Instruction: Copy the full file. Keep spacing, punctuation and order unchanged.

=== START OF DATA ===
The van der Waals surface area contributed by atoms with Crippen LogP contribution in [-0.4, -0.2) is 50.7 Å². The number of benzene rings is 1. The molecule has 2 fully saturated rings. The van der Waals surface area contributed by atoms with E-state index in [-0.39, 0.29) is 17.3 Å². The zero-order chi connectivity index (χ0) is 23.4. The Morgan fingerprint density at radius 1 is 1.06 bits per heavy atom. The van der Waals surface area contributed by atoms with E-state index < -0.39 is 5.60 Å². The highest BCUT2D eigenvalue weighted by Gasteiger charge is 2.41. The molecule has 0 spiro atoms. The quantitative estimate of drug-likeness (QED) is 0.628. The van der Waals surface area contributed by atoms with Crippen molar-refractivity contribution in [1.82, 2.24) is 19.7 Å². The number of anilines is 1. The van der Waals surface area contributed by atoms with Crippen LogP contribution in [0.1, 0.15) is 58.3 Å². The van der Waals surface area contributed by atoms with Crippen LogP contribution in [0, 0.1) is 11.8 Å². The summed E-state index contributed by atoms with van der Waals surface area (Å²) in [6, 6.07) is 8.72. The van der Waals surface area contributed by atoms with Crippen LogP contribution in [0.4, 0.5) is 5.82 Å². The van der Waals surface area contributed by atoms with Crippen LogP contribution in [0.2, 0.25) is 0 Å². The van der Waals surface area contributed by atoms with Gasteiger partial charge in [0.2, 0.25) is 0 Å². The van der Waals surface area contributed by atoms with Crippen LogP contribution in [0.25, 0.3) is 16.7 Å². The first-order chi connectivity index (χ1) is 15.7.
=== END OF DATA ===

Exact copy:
The van der Waals surface area contributed by atoms with Crippen LogP contribution in [-0.4, -0.2) is 50.7 Å². The number of benzene rings is 1. The molecule has 2 fully saturated rings. The van der Waals surface area contributed by atoms with E-state index in [-0.39, 0.29) is 17.3 Å². The zero-order chi connectivity index (χ0) is 23.4. The Morgan fingerprint density at radius 1 is 1.06 bits per heavy atom. The van der Waals surface area contributed by atoms with E-state index < -0.39 is 5.60 Å². The highest BCUT2D eigenvalue weighted by Gasteiger charge is 2.41. The molecule has 0 spiro atoms. The quantitative estimate of drug-likeness (QED) is 0.628. The van der Waals surface area contributed by atoms with Crippen molar-refractivity contribution in [1.82, 2.24) is 19.7 Å². The number of anilines is 1. The van der Waals surface area contributed by atoms with Crippen LogP contribution in [0.1, 0.15) is 58.3 Å². The van der Waals surface area contributed by atoms with Crippen LogP contribution in [0, 0.1) is 11.8 Å². The summed E-state index contributed by atoms with van der Waals surface area (Å²) in [6, 6.07) is 8.72. The van der Waals surface area contributed by atoms with Crippen LogP contribution in [0.4, 0.5) is 5.82 Å². The van der Waals surface area contributed by atoms with Crippen LogP contribution in [0.2, 0.25) is 0 Å². The van der Waals surface area contributed by atoms with Gasteiger partial charge in [0.2, 0.25) is 0 Å². The van der Waals surface area contributed by atoms with Crippen LogP contribution in [0.25, 0.3) is 16.7 Å². The first-order chi connectivity index (χ1) is 15.7.